What really bothers me though, is when they air a young woman having a psychotic break, and then all of America laughs at her. Because I am about 99% sure that is what happened.
Anyone who has had a loved one suffer from a serious mental illness knows it is not funny. Anyone who has ever worked with patients who suffer from psychotic symptoms knows it should not be entertainment. Anyone who has ever experienced such symptoms knows that it is not a walk in the park. It is painful, and sad, and life-altering, and my heart goes out to Ashley S.
So please hold the snarky tweets and vine videos about how she is “crazy,” because it is likely that she is, in fact, displaying symptoms of a disease she cannot control which will make her life and her family’s lives very, very hard. And all those snarky tweets and vine videos are just our culture agreeing that those people should be the ones sent home, if you will. The ones who make us uncomfortable, and then a little scared, until we make them into a joke.
The thing is, I don’t understand how nobody involved in the production of the show realized that she probably needed to get out of that environment ASAP, and get somewhere where people cared about her health rather than laughing at her misfortune. I mean, when someone gets injured on The Bachelor (like when a staff member jumps off a balcony to avoid being caught with one of the bachelorettes, for example), they get taken to the hospital, right? I’ve seen some tweets suggesting she was drunk, but frankly, we all know what drunk looks like, and that is not what it looks like. So come on, ABC, at least let’s use this as a teachable moment. People who display psychotic behavior need help, not mockery.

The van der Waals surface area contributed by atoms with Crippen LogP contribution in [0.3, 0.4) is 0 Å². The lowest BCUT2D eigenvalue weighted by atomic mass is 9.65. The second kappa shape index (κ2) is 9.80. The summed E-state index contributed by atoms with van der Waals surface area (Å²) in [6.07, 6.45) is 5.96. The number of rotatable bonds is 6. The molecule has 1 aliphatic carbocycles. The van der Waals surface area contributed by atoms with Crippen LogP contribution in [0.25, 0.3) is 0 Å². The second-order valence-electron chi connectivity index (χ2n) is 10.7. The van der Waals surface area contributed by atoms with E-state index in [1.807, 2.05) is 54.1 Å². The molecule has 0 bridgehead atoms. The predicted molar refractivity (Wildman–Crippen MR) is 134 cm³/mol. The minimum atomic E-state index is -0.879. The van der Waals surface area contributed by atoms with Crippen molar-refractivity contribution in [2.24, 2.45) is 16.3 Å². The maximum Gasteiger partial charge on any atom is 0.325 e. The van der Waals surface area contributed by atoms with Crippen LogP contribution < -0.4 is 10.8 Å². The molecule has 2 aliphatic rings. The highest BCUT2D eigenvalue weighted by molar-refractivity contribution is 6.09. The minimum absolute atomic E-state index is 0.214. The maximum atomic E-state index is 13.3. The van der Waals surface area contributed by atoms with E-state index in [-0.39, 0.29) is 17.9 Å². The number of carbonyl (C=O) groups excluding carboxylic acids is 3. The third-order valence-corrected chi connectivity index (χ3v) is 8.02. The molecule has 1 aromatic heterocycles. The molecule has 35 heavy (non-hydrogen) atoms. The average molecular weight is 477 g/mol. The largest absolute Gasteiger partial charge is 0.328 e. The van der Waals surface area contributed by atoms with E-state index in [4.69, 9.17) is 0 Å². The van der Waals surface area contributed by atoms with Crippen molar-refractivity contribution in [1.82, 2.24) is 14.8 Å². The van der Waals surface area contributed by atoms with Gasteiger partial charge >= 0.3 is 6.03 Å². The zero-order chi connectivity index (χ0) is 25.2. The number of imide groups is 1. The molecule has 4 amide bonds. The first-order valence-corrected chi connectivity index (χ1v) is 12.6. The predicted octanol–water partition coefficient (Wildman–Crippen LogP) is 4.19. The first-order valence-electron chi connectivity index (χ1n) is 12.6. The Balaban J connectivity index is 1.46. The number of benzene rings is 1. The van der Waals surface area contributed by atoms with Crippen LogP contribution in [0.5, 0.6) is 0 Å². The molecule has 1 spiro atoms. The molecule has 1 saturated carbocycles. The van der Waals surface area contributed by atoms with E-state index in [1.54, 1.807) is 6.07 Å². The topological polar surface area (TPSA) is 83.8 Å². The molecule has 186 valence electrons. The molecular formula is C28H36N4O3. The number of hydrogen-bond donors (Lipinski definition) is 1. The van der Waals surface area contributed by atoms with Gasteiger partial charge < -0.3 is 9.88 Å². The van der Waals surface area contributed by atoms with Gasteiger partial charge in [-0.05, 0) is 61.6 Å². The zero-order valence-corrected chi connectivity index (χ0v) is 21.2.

I feel like at some point in the future, society is going to be disgusted with our ethical choices in the entertainment industry, particularly with reality television.
And I never thought I would say this, but I’m a little disgusted myself, and I almost don’t want to watch The Bachelor anymore.
I didn’t want to write about Brittany Maynard, because it’s hard to disagree with someone who is dying of cancer and not look (and feel) like a big jerk. But here I sit, trying to write about something else, and I just keep coming back to her story.
You’ve probably heard of Brittany. She is the young lady who has a severe brain tumor, was given a prognosis of six months to live, and chose to move to Oregon where she could legally decide to take her own life via prescribed medication, rather than waiting for the cancer to kill her. The day she originally chose when she would most likely end her life is this Saturday, but her latest video suggested that she may wait longer.